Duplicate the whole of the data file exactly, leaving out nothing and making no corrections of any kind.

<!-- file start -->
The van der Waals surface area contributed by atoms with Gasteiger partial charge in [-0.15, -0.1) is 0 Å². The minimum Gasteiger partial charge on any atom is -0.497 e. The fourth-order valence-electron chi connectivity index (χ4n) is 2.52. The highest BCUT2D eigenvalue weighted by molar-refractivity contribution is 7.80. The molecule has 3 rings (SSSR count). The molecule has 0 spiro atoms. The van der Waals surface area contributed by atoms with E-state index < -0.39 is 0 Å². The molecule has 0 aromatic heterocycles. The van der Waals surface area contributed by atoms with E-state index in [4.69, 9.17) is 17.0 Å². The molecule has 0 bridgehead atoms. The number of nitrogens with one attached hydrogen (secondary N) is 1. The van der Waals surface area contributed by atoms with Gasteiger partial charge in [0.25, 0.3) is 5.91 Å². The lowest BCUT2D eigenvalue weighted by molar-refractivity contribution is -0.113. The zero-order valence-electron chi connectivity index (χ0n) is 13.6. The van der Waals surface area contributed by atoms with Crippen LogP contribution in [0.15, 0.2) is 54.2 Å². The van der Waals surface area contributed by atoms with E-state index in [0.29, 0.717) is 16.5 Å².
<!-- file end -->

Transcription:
The van der Waals surface area contributed by atoms with Gasteiger partial charge in [-0.15, -0.1) is 0 Å². The minimum Gasteiger partial charge on any atom is -0.497 e. The fourth-order valence-electron chi connectivity index (χ4n) is 2.52. The highest BCUT2D eigenvalue weighted by molar-refractivity contribution is 7.80. The molecule has 3 rings (SSSR count). The molecule has 0 spiro atoms. The van der Waals surface area contributed by atoms with E-state index < -0.39 is 0 Å². The molecule has 0 aromatic heterocycles. The van der Waals surface area contributed by atoms with E-state index in [4.69, 9.17) is 17.0 Å². The molecule has 0 bridgehead atoms. The number of nitrogens with one attached hydrogen (secondary N) is 1. The van der Waals surface area contributed by atoms with Gasteiger partial charge in [0.25, 0.3) is 5.91 Å². The lowest BCUT2D eigenvalue weighted by molar-refractivity contribution is -0.113. The zero-order valence-electron chi connectivity index (χ0n) is 13.6. The van der Waals surface area contributed by atoms with Crippen LogP contribution in [0.15, 0.2) is 54.2 Å². The van der Waals surface area contributed by atoms with E-state index in [0.29, 0.717) is 16.5 Å².